More about the other Exogenous Factors: Cold, Summer-heat, Damp, Dryness, Fire Heat and Mild Heat.

Traditional Chinese Medicine pages by Raymond Cheng, PhD DPA FRSA FRSPH

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With over 3000 years of experience, Traditional Chinese Medicine (TCM) has remain one of the many fascinating areas in ancient Chinese culture. First known to be documented in the Yellow Emperor's Canon of Medicine, TCM is believed to have been practised in as early as 475 to 221 B.C. The field of working knowledge of TCM stretches from anything related to general healthcare practice to the philosophy of the mind, the logic of life, religion, and even to as far as cosmology and astronumerology. This is why in order to thoroughly understand the concepts behind TCM, one must be comprehensive in learning and embracing the Chinese culture as a whole.

Just as Douglas Hoff put it when he explained about accupuncture, "The systems of TCM uses the concepts of elements and meridians and are completely immersed in the Asian cosmology which takes shape through the religions." The meridian-brain mechanism, the fundamental working concept of acupuncture, in which the pain block from the message that the needle or burning cone of herbs gives to the point of stimulus, was only found centuries later by the West through science and technology.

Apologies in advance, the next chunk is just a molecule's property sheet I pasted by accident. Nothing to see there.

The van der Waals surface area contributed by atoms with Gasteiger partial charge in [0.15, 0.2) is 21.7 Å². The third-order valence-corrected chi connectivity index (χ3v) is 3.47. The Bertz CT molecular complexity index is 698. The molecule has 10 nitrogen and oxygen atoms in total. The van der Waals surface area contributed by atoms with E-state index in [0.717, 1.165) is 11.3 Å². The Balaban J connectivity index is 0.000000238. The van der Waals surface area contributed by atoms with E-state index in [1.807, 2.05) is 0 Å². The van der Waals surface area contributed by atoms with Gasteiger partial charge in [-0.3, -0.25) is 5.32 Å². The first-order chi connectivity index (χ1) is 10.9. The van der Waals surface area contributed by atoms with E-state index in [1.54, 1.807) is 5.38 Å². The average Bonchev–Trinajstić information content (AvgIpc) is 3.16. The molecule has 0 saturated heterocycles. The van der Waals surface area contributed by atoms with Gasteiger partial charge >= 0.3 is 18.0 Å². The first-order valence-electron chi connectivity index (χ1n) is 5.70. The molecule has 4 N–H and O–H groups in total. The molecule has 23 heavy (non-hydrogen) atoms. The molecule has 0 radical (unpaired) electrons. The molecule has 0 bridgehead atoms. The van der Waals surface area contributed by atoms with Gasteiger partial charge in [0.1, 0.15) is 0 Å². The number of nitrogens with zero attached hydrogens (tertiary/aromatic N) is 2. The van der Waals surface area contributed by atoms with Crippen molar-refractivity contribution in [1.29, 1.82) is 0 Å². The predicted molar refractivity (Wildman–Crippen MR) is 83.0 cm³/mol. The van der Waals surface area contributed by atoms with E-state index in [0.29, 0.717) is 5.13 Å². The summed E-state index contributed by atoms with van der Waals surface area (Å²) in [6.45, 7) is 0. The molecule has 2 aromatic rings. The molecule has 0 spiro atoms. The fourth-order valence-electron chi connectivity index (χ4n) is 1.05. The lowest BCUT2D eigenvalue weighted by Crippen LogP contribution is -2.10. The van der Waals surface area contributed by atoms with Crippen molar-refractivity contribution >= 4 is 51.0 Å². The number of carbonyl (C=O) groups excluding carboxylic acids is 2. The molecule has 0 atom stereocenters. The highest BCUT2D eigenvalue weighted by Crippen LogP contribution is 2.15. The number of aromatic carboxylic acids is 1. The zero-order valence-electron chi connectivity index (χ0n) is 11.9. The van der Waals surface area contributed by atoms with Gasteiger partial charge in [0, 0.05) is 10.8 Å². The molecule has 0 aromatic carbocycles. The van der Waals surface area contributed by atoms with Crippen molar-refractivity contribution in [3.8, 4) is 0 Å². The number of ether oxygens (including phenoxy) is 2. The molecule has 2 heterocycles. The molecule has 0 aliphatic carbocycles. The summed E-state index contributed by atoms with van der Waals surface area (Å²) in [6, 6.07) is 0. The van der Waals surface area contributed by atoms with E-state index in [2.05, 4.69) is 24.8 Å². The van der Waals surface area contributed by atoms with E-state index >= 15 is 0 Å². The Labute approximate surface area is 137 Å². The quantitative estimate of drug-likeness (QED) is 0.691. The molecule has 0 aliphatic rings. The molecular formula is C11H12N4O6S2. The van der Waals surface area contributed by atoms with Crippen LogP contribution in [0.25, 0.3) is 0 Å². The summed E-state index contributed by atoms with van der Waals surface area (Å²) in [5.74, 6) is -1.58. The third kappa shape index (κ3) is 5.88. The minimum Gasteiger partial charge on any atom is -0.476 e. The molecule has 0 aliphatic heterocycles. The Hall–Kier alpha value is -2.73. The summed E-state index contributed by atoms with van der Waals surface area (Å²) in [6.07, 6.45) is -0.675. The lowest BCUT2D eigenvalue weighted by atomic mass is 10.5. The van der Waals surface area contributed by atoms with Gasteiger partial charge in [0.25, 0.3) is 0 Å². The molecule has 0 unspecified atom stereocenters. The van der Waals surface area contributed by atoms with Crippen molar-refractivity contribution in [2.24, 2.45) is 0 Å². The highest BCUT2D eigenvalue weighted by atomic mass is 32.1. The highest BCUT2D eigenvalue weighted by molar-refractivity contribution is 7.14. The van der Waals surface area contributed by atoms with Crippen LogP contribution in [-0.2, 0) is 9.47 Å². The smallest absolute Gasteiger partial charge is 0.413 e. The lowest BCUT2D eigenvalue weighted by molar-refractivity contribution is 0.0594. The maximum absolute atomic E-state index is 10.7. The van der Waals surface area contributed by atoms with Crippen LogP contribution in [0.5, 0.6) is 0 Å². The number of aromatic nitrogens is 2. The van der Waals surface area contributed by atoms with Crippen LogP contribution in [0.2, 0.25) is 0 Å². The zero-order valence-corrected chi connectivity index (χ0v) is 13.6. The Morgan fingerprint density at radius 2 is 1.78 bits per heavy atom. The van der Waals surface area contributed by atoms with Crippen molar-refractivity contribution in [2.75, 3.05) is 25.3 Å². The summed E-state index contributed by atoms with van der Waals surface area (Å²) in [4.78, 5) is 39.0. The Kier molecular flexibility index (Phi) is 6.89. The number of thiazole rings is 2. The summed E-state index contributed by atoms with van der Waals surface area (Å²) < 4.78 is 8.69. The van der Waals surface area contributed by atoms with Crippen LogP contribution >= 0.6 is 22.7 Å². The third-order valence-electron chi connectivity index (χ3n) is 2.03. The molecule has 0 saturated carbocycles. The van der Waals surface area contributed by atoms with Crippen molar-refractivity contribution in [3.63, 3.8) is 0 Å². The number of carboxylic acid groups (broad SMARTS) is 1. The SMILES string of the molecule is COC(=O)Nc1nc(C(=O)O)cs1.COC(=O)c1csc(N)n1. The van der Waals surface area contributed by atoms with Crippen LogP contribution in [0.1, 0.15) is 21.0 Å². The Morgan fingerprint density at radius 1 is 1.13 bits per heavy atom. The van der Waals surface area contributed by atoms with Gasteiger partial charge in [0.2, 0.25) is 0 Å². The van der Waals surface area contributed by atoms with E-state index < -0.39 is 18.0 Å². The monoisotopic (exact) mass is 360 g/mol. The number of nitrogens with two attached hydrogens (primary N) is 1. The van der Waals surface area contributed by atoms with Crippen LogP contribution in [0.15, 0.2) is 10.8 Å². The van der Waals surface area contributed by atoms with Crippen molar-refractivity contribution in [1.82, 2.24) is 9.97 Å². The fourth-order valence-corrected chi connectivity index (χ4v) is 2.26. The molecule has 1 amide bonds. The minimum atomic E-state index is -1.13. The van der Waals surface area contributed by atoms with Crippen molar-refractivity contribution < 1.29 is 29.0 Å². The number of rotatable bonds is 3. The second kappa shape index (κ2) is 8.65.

Raymond Cheng, PhD DPA Thank you for visiting this TCM and acupuncture information website. If you have previously been to this website, you might have noticed that some of the pages on ancient historical ideas and holistic thinkings related to Chinese metaphysics are temporarily taken offline. This is because I will be revamping the whole website and be moving those information into a new \"Ancient Chinese Culture\" section so as to reflect a more current perspective on the interpretation of some of the fundamental concepts as well as to include some of the latest information in the area. But if you have just found this website for the very first time, I welcome you again and wish you could find what you require and, hopefully, you could also be benefitted from reading the articles I published on this website.

Please be patient and do come and check out this website frequently as it's being revamped.

Raymond Cheng, PhD DPA FRSA FRSPH

March 28, 2020.


This website is published, edited and designed by Raymond Cheng, and reflects only and only his personal views and opinions in his individual capacity. The information available at this website is not intended directly or by implication to either diagnose or treat any medical, emotional, or psychological condition or disorder. It is also not intended to create a physician-patient relationship between you and I or between you and Wyith Institute™ and The Office of Dr Raymond K K Cheng. The information here is not a substitute for advice and treatment provided by your physician or by another healthcare professional. It is always recommended that consultation with local healthcare providers be obtained for any of your specific health or medical concerns. Furthermore, any products that can be purchased (yet you can see I don't have much to sell here) through advertisers' banners or through links to other websites are not either explicitly or implicitly given any warranty or endorsement by me, my colleagues, Wyith Institute™ or any of its associated businesses.